Fitness changes in wild soybean caused by gene flow from genetically modified soybean

BMC Plant Biol. 2023 Sep 14;23(1):424. doi: 10.1186/s12870-023-04398-2.


BACKGROUND: Crop-wild hybridization has generated great concerns since gene flow can be an avenue for transgene escape. However, a rather limited number of studies on risk assessment regarding the dispersion of transgenes from GM soybean to populations of its wild relatives have been previously conducted.

RESULTS: The results of the 3-year experiment demonstrated that hybrids between GM soybeans and wild soybean had lower seed germination and higher seed productivity than GM soybean. Both of these features of hybrid (especially F2 and F3) were similar to those of wild soybean. Furthermore, the foreign protein was stably expressed in hybrid EPSPS positive plants; however, no difference was observed in agronomic measurements between hybrids that are glyphosate sensitive or resistant, homozygous or heterozygous for the transgene, indicating that the presence of the EPSPS transgene does not affect the vigor of hybrid. In contrast, hybridization between GM soybean and wild soybean may have more impact on hybrid growth and fecundity, this increase in biomass and yield confers a potential competition benefit to hybrids.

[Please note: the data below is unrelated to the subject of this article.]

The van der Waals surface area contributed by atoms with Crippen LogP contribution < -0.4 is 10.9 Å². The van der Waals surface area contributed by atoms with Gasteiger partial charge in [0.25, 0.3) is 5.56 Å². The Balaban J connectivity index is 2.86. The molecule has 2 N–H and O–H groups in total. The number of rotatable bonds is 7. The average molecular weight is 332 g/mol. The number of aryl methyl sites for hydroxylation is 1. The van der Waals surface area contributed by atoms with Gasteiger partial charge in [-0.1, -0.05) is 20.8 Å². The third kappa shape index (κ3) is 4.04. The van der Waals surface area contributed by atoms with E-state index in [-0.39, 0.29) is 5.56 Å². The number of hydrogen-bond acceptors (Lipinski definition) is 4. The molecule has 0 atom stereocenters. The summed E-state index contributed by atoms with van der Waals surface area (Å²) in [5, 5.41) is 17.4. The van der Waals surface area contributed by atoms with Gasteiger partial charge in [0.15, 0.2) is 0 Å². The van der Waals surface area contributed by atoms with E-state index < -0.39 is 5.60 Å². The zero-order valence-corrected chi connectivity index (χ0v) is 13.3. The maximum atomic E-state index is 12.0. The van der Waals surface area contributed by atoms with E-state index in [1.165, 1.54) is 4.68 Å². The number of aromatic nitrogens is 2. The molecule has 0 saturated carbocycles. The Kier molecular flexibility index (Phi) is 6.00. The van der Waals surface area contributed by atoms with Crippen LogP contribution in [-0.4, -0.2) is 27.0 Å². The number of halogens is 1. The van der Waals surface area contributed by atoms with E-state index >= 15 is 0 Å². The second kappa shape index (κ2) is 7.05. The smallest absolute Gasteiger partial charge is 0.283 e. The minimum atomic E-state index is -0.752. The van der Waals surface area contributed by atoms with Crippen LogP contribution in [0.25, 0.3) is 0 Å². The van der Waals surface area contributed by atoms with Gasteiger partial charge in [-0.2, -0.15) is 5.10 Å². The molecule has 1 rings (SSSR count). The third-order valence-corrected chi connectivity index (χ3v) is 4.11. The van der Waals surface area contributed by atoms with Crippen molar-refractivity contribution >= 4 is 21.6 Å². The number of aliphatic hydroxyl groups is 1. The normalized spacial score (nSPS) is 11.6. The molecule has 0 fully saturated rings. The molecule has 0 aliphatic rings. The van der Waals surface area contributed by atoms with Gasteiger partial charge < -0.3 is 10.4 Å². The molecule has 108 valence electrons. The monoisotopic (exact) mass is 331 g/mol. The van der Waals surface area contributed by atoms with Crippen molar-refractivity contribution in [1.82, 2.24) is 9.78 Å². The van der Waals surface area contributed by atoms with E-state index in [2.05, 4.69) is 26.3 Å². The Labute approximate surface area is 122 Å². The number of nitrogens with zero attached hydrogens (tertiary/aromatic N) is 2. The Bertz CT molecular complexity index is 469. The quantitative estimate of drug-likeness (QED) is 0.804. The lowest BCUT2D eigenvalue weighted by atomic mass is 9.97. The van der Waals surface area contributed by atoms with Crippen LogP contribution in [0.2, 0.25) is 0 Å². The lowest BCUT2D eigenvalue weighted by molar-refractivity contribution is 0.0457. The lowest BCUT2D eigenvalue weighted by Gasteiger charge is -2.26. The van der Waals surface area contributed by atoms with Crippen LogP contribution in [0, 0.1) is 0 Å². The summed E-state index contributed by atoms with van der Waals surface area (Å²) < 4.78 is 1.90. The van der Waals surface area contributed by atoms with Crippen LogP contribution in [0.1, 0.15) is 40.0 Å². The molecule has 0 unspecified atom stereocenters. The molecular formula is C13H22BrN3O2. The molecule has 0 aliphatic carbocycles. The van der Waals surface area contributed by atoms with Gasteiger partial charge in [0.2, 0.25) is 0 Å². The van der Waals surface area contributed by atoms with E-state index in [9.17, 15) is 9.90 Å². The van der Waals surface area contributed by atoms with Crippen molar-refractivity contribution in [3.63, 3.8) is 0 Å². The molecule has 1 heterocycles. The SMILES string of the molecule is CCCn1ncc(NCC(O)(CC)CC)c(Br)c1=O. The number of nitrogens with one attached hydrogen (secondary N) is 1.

CONCLUSIONS: Gene flow from GM soybean to wild soybean has the potential to promote the adaptability of hybrids and may increase the possibility of dispersal of transgenes in wild soybean relatives.

PMID:37710180 | PMC:PMC10500775 | DOI:10.1186/s12870-023-04398-2


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